In 2011 I joined a company as their fifth employee. They had been in business a little over a year. They had a product. They had customers. Oh, and the other four people? They were rockstars.
Customers, however, were unhappy. The system was frequently down. Rebooting a machine was often necessary and lead to poor performance for hours.
I was hired to fix “the database problem” in a multi-tenant SaaS system. On my first day I was given a tour of the technology by the engineer. The code was immaculate, but the database had some core issues. We had the database in good working order in a couple of weeks. We lost our first customer about two weeks after that.
Why did this customer leave? Ultimately because we were not working on the problem that mattered. We created a local optima in the database and another in code quality. It turned out that there were more fundamental problems.
Achieving local optima is a false economy. (1) We needed to think outside our core skill sets. Systems thinking pointed the way.
The Reaction that Mattered
We had three months cash left. We had two months until our make-or-break event. The business closed a sale for two months operating capital! The customer was a very big brand whose needs would stress the existing software beyond its limits.
At this point the problem that mattered was immediate and clear. How do we guarantee this customer’s success? As with many things, the answer was obvious once we thought of it: We stood up a duplicate of the production software just for them.
The Patterns we Recognized
Standing up a second production environment was no easy task. Over 200 bash commands lovingly executed across five hand-crafted cloud servers. It took days to get our bespoke second system stitched together.
While it was ideal that we landed such a big contract, the truth of the matter was the business was not confident in our product’s technology. For each potential sale after landing the big one, I would get a call, “Are you sure we can handle this next customer?” The answer was already apparent. We, the tech team, were not confident either.
Changing the Software
We needed to improve the software so one customer’s activity had no possibility of impacting performance for another. This would localize problems to a single customer and increase the business’ confidence. We needed to do it quick. We needed to do it with a single engineer and DBA.
Each customer would get their own full copy (share nothing) of the software. Deployment of the software would be reduced to the simplicity of stamping out parts in a factory. With this model we rewrote the system and closed three new customers on it for our big event.
Moving to this “share nothing” paradigm is likely the single biggest contributor to the company staying in business, thriving and eventually being acquired. The confidence of the sales force increased dramatically. Sales increased dramatically. Our runway moved out past the six month mark.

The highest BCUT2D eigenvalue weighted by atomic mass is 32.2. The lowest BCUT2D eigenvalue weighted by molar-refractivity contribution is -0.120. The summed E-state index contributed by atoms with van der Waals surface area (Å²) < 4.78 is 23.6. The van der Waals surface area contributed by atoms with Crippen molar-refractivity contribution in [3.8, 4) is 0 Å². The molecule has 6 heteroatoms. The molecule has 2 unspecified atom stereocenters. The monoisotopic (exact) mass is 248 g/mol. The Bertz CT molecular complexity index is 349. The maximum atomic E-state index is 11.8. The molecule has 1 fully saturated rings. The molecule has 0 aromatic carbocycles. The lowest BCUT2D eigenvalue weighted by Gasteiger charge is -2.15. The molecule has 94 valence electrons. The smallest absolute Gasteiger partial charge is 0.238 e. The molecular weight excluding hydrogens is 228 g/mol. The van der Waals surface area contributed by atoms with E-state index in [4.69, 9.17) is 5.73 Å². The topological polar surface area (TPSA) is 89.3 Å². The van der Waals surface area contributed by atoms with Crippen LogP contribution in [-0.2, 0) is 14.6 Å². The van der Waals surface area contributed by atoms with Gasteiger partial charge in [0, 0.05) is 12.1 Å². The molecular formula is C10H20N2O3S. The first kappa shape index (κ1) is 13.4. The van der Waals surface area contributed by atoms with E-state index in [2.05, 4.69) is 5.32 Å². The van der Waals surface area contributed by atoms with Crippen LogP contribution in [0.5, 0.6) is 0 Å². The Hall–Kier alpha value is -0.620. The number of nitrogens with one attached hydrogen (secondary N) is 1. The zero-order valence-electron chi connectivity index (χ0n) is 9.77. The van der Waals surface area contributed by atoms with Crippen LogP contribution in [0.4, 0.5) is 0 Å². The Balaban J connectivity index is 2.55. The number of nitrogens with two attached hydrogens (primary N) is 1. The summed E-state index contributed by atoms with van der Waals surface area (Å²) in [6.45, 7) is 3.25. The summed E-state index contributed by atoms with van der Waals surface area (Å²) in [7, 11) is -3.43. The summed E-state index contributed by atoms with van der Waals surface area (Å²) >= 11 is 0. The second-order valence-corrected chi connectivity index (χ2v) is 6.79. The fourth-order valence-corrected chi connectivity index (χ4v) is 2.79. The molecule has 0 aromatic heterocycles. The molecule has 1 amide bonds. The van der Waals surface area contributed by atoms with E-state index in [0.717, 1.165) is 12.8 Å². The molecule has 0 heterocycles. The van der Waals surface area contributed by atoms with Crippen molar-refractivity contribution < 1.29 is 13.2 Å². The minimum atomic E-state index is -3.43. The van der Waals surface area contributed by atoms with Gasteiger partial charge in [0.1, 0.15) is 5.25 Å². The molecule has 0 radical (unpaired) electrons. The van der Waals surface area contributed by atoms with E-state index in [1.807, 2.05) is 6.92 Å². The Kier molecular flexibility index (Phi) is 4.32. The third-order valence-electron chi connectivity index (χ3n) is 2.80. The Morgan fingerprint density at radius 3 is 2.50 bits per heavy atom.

Why Share Nothing
We recognized our system was a B2B offering, not B2C. This a type of pivot know as a business architecture pivot. (2)
Trying to build all of the infrastructure for a self service system that scales to unknown demand, while really cool, was not the problem we needed to be solving. Yes, there are inefficiencies in such a share nothing system. No, none of them impacted our bottom line.
For example, we didn’t care that we were wasting compute. The price of the compute was built into the product. The customer was not paying for compute. They were paying for the product and they were willing to pay so much that this cost didn’t matter.
We effectively rewrote the original system in two months. This still seems miraculous, and to some extent it is a testament to the amazing quality of the business logic code. There were, however, other consequences to the “share nothing” model that gave us a significant, if temporary, market advantage.
- We had no need to spend engineering cycles on plumbing such as user management.
- We had no need for a billing system. Human-time invoicing in a B2B world was plenty effective.
- We had no massive scale of data or load. We used familiar technologies.
- When an instance went down, only one customer called. We learned most of these things were training issues.
For each item above, the need for engineering was eliminated or dramatically decreased. This means the engineer used that time to create new features. More features means more revenue if you are building the right things. Our CEO and founder was a genius; we were building the right things.
And it Broke
Sales trusted the system. New customers were coming in. Existing customers were happy. Infrastructure costs decreased.
It was short lived. The tools and technology used to implement the repeatable, “share nothing” software were not up to the task. The success of sales was creating a new problem, though a much nicer one to have! We needed more systems thinking.
Did DevOps Fail
We did not initially choose the right tool. Is this story a DevOps failure? If you subscribe to the idea that process informs tool choice, then the answer is a surprising, “No.” The DevOps thinking was sound, we simply need to choose better tools to support the model we had chosen to implement. Technology is all about the business at the end of the day.
Part Two of this case study will highlight some of the evolution of the tools and processes we put in place that lead us to further success.
(1) The Goal – Eliyahu Goldratt, Jeff Cox
(2) The Lean Start up Eric Ries